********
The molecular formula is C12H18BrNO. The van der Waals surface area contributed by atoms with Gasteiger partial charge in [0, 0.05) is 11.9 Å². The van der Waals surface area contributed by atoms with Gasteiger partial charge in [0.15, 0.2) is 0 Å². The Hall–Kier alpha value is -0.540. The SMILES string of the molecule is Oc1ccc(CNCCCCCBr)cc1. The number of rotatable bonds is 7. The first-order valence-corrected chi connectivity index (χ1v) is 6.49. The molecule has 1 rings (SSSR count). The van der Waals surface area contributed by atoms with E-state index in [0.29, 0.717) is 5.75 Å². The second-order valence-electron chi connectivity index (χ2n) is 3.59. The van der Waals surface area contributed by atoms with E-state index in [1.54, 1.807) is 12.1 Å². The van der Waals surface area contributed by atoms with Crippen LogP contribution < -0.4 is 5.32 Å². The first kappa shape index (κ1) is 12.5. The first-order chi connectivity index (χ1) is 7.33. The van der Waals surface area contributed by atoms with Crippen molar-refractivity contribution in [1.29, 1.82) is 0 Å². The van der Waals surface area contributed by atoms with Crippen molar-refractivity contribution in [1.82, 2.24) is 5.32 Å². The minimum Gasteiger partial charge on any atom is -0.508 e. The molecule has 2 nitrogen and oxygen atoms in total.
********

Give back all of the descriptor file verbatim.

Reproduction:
The molecular formula is C12H18BrNO. The van der Waals surface area contributed by atoms with Gasteiger partial charge in [0, 0.05) is 11.9 Å². The van der Waals surface area contributed by atoms with Gasteiger partial charge in [0.15, 0.2) is 0 Å². The Hall–Kier alpha value is -0.540. The SMILES string of the molecule is Oc1ccc(CNCCCCCBr)cc1. The number of rotatable bonds is 7. The first-order valence-corrected chi connectivity index (χ1v) is 6.49. The molecule has 1 rings (SSSR count). The van der Waals surface area contributed by atoms with E-state index in [0.29, 0.717) is 5.75 Å². The second-order valence-electron chi connectivity index (χ2n) is 3.59. The van der Waals surface area contributed by atoms with E-state index in [1.54, 1.807) is 12.1 Å². The van der Waals surface area contributed by atoms with Crippen LogP contribution < -0.4 is 5.32 Å². The first kappa shape index (κ1) is 12.5. The first-order chi connectivity index (χ1) is 7.33. The van der Waals surface area contributed by atoms with Crippen molar-refractivity contribution in [1.29, 1.82) is 0 Å². The van der Waals surface area contributed by atoms with Crippen molar-refractivity contribution in [1.82, 2.24) is 5.32 Å². The minimum Gasteiger partial charge on any atom is -0.508 e. The molecule has 2 nitrogen and oxygen atoms in total.